Na, K, Cl

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  1. 1. To have optimal envr for metabolic rxns, what must there be? (3)

    2. Sources of water? (2) Losses? (4)

    3. What are electrolytes? 3 most important ones?

    4. Sources of sodium, potassium, chloride? RDAs?
    1. Correct osmotic pressure, temperature, pH

    2. Oral, metabolic --> urine, feces, sweat, insensible loss 

    3. Free hydrated ions that weakly bind to organic molecules - Na, K, Cl 

    4. Cured meats, soy sauce, canned soups, processed foods (same with Cl)

    Potassium is from fruits (raisins, plums, orange juice, plantains bananas) and veggies (beans, lentils, sweet potato), dairy products

    Cl is with sodium

    Na(Cl) = 1.5(2.3) g/day, potassium = ~5 g/day
  2. 1. What are the transporters for sodium (3), potassium (3), chloride (2)? 

    2. Which of the transporters are essential for life? Which are important in kidney? (2)
    1. Sodium - epithelial sodium channels (ENaCs), voltage-gated sodium channels (Nav), sodium chloride co-transporter (NCC)

    Potassium - Voltage-gated sodium channels (Kv), calcium activated channels (Kca), inward rectifier potassium channels (Kir channels)

    Chloride - chlroide channels, transcellular chloride exchanger

    2. All; NCC and Kir
  3. 1. Where are ENaCs found? (4 specific)

    2. What are they essential for? (3)

    3. What are they regulated by? (3)

    4. What blocks ENaCs?

    5. What is voltage-gated Na channels for? In what cells? (3)

    6. Where is Sodium Chloride transporter found? What is it inhibited by?
    1. All epithelial cells - intestine, kidney, lung, colon

    2. Essential for (1) regulation of sodium balance (2) blood volume (3) blood pressure - reuptake of Na+ in kidney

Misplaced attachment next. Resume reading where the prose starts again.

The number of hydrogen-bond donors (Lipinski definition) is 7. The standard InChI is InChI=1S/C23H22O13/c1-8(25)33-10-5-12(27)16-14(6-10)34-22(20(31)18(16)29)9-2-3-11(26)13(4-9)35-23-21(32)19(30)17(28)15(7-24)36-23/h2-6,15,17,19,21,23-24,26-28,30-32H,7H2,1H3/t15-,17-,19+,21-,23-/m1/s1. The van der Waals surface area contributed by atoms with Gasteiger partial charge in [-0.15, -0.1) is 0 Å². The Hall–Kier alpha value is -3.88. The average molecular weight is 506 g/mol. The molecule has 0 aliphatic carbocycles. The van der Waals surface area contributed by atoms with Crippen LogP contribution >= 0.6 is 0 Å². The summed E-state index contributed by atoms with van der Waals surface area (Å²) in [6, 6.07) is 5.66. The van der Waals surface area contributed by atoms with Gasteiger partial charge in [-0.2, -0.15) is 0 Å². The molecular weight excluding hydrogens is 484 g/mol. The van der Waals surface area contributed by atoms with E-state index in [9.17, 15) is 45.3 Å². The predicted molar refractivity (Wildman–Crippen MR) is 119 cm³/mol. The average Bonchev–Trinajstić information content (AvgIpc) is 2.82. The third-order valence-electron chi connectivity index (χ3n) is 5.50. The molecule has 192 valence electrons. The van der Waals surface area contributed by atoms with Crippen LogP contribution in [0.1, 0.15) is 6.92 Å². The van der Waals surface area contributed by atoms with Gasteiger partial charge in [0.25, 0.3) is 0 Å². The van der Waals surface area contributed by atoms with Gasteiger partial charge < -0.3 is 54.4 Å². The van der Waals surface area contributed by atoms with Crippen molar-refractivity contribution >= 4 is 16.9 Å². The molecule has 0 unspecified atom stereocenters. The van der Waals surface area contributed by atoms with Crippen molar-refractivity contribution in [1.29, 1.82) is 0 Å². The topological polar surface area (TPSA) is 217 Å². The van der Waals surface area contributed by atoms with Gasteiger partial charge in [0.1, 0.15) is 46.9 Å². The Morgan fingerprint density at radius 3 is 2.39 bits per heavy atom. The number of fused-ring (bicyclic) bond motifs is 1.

3. ENaCs are regulated by (1) Aldosterone (2) ADH/vasopressin (3) glucocorticoids - turns down immune system

    4. Amiloride

    5. For action potential in excitable cells - nerve, muscle, and neuroendocrine cells

    6. Kidney, inhibited by thiazide diuretics
  4. 1. What are Kv channels responsible for? What activates them?

    2. What are Kca activated potassium channels for? What are the 3 subtypes? What types of conductance for each?

    3. What are KIR channels for? Where are they found?

    4. How many types of chloride channels are there? Mutation in which causes cystic fibrosis?

    5. Where are chlroide channels present? particularly in what cells? (4)

    6. What are transcellular chloride exchangers exchanging?  Examples? (4) What word describes these exchangers? Why? What neutralizes charge?
    1. Action potential in excitable cells - caclium

    2. Selectively transports K+ across biological membranes. there's small, intermediate, and bigK channels (conductance)

    3. Kir channels are for making a pore in kidney for rapid potassium excretion into urine

    4. 13. CFCR

    5. In most cells, particularly kidney, lung, muscle, nerve cells

    6. Negative charge for ositive charge. Examples are Cl for bicarbonate, hydroxyl ion, potassium, or sodium. These are electrogenic - creating an imbalance by increasing positive charge in cell.

    Neutralized by Na+/K+ ATPase
  5. How is Na, K, Cl transported into intestinal cell? (3) Draw

    Which occurs in colon?
    • 1. Na/Glucose transport
    • Image Upload
    • Image Upload
    • Image Upload
  6. 1. How much of Na, K, Cl is absorbed? How much of this occurs in small intestine?

    2. When K+ excess occurs, what happens in colon?

    3.What is the main regulating factor for electrolytes? How does it affect Na, K?

    4. What does aldosterone affect? (2) Which is most important homeostasic regulator of Na/K levels?

    5. When does aldosterone affect Na+ and K+ in kidney? How?
    1. 99%, 90-95%

    2. Net secretion of K+ in colon occurs

    3. Aldosterone. It increases Na+ levels and excretion of K+.

    4. Kidney and colon. Kidney

    5. When Na+ levels are low. It increases resorption of Na+ and increases excretion of K+
  7. 1. Which electrolytes are dominant in plasma and interstital fluid? (2)

    2. What 3 things are dominant in IC fluid? 

    3. What is key to life? What happens if there are mutations?
    1. Na, Cl

    2. K+, proteins, organic phosphates

    3. Na+/K+ ATPase (3 Na in, 2 K out) requires ATP. If there are mutations, then death.
  8. What are the functions of Na, K, Cl? (5)
    • 1. EC volume fluid (Na+ is main)
    • 2. Membrane potentials in nerves and muscles (Na, K)
    • Image Upload3. Cl is secreted as HCl for parietal cells for digestion

    4. Interactions with macrions (nucleic acids, glycosaminoglycans)